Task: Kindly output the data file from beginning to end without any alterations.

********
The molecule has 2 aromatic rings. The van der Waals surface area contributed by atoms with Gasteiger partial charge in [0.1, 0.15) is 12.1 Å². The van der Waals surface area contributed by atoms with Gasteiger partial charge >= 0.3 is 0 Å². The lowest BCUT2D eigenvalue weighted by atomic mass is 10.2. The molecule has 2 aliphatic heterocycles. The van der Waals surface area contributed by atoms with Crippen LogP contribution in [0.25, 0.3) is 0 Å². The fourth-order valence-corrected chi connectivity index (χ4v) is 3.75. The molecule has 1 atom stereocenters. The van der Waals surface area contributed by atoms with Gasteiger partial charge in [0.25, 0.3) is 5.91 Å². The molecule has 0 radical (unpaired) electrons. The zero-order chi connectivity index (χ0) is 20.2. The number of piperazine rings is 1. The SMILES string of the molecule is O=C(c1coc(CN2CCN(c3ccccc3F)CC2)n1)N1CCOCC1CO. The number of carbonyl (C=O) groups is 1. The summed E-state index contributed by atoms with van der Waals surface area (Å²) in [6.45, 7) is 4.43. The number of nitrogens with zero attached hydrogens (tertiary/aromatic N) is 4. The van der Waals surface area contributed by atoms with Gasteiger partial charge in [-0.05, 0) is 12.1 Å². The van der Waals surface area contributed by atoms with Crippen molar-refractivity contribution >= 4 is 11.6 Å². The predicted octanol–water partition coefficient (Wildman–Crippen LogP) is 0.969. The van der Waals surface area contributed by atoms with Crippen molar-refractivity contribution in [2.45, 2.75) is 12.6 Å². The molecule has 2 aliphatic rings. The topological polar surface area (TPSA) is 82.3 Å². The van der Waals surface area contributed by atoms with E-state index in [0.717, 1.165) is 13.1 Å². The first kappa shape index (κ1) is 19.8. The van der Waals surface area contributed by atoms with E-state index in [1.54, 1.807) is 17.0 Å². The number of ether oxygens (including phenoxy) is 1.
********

The molecule has 2 aromatic rings. The van der Waals surface area contributed by atoms with Gasteiger partial charge in [0.1, 0.15) is 12.1 Å². The van der Waals surface area contributed by atoms with Gasteiger partial charge >= 0.3 is 0 Å². The lowest BCUT2D eigenvalue weighted by atomic mass is 10.2. The molecule has 2 aliphatic heterocycles. The van der Waals surface area contributed by atoms with Crippen LogP contribution in [0.25, 0.3) is 0 Å². The fourth-order valence-corrected chi connectivity index (χ4v) is 3.75. The molecule has 1 atom stereocenters. The van der Waals surface area contributed by atoms with Gasteiger partial charge in [0.25, 0.3) is 5.91 Å². The molecule has 0 radical (unpaired) electrons. The zero-order chi connectivity index (χ0) is 20.2. The number of piperazine rings is 1. The SMILES string of the molecule is O=C(c1coc(CN2CCN(c3ccccc3F)CC2)n1)N1CCOCC1CO. The number of carbonyl (C=O) groups is 1. The summed E-state index contributed by atoms with van der Waals surface area (Å²) in [6.45, 7) is 4.43. The number of nitrogens with zero attached hydrogens (tertiary/aromatic N) is 4. The van der Waals surface area contributed by atoms with Gasteiger partial charge in [-0.05, 0) is 12.1 Å². The van der Waals surface area contributed by atoms with Crippen molar-refractivity contribution >= 4 is 11.6 Å². The predicted octanol–water partition coefficient (Wildman–Crippen LogP) is 0.969. The van der Waals surface area contributed by atoms with Crippen molar-refractivity contribution in [2.45, 2.75) is 12.6 Å². The molecule has 2 aliphatic rings. The topological polar surface area (TPSA) is 82.3 Å². The van der Waals surface area contributed by atoms with E-state index in [0.717, 1.165) is 13.1 Å². The first kappa shape index (κ1) is 19.8. The van der Waals surface area contributed by atoms with E-state index in [1.54, 1.807) is 17.0 Å². The number of ether oxygens (including phenoxy) is 1.